Table 6

Types of treatment given and feeding status for acute diarrheal under-five children in slums of Addis Ababa, October 2014–July 2015

Variables

Number (n)

Percentage (%)

Treatment sought only by consulting private and/or government health facilities (N = 452)a ,b

 ORS

180

39.8

 HRF

182

40.3

 ORS plus zinc supplementation

54

11.9

 Not any treatment given

6

1.3

Estimated amount of food given compared to normal (N = 423)c

 More

24

5.7

 Same as usual

59

13.9

 Somewhat less

157

37.1

 Much less

143

33.8

 No food given

27

6.4

 Do not know

13

3.1

Estimated amount of liquid given compared to normal (N = 423)c

 More

85

20.1

 Same as usual

103

24.3

 Somewhat less

120

28.4

 Much less

87

20.6

 No liquid given

15

3.5

 Do not know

13

3.1

N Denominator

aThere were multiple responses from the study participants

bDid not include the treatment without consulting health facilities, which might lower the proportion of the treatment sought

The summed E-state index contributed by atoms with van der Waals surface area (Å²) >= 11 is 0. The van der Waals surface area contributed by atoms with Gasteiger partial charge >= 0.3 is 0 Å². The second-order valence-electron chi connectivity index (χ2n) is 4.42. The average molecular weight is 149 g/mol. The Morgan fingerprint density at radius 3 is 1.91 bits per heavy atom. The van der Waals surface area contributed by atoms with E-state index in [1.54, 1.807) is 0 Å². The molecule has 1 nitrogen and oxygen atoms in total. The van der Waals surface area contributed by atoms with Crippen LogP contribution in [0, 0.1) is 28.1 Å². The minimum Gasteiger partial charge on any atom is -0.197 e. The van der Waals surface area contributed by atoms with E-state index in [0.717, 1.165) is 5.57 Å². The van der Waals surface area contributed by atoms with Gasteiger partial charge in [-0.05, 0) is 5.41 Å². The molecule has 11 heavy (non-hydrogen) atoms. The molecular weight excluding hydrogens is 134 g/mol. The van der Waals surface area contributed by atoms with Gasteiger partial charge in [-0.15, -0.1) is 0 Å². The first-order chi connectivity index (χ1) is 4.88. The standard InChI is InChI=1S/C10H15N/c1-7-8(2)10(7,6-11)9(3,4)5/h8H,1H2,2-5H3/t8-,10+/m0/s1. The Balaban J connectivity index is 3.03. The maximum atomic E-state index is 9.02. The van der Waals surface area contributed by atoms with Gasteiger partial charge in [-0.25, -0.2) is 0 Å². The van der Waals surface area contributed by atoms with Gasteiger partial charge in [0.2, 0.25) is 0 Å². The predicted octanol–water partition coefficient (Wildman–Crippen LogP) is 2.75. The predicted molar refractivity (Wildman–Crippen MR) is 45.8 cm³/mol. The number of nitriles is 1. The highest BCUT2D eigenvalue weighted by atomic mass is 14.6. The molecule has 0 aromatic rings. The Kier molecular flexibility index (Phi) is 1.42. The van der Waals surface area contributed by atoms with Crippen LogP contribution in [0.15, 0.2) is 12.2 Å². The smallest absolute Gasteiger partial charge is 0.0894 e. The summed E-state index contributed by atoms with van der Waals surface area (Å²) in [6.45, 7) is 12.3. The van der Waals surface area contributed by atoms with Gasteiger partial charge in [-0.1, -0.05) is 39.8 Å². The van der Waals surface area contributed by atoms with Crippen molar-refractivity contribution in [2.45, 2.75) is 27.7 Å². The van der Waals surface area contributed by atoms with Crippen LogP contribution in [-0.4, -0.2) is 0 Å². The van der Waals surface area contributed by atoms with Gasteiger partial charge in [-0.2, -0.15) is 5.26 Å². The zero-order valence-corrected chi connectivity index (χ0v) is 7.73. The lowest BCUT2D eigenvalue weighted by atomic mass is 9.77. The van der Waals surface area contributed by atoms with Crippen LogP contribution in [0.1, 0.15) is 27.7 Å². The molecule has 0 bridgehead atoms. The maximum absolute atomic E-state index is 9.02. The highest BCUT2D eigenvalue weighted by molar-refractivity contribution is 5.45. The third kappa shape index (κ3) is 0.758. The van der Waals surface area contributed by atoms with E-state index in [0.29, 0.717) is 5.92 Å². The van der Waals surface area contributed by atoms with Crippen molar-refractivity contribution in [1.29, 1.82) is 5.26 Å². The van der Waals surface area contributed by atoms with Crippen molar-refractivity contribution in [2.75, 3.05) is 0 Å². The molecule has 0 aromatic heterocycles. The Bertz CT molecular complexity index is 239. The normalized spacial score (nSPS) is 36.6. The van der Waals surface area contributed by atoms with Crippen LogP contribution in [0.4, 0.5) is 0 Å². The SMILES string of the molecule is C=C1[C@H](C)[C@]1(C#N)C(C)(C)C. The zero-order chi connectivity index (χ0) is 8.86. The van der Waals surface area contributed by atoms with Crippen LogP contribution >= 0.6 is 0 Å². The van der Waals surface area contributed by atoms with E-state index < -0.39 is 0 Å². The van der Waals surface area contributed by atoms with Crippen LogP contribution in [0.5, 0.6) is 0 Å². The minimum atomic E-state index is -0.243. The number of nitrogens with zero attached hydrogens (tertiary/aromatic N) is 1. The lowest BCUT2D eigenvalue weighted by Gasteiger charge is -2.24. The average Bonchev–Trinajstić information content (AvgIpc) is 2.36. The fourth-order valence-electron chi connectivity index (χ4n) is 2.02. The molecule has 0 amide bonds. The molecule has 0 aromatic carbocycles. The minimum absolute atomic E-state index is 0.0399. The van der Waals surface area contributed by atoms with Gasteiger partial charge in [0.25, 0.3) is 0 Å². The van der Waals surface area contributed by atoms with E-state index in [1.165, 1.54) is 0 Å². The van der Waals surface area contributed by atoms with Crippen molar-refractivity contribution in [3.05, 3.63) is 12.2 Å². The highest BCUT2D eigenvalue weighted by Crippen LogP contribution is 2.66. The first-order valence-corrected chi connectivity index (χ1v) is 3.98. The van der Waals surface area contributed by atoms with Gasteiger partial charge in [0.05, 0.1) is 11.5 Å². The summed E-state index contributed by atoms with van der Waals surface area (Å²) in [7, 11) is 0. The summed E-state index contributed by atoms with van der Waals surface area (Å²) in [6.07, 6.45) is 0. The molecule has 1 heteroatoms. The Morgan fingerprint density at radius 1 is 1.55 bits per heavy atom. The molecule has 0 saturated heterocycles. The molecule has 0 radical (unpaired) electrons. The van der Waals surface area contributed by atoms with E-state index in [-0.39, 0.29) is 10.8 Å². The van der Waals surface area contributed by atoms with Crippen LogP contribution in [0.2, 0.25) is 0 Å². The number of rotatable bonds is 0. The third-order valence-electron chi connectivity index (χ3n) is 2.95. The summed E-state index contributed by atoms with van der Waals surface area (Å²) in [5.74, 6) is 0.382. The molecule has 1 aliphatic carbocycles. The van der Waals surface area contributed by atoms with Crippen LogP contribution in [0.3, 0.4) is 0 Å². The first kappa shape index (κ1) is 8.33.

cIncludes all mothers/caregivers who consulted health facilities to seek care and sought care without consulting health facilities and who did not intentionally provided weaning feeding/liquid to their children for treating acute diarrhea

Weaning practices

One third 143 (33.8%) of the acute diarrheal under-five-year-old children were given weaning food much less than normal. Somewhat reduced amounts of liquids were reportedly given by 120 (28.4%) and greatly reduced amounts by 87 (20.6%) mothers/caregivers either with or without consulting health facilities (Table 6).

Discussion

This community-based cross-sectional household study examined health facilities utilization and predictors of health-seeking behavior. Our main finding is that almost two thirds of under-five children with acute diarrhea sought care either at home or health facilities and one third did not receive any care. Out of those who sought care at health facilities, utilization of government health facilities was preferred by the majority, but prompt care within 24 h after recognizing acute diarrhea was low. Mothers/caregivers literacy, occupation, household monthly income, availability of health facilities within 15 min walking distance, and recognizing danger signs of fever and vomiting were significantly associated with health-seeking behavior.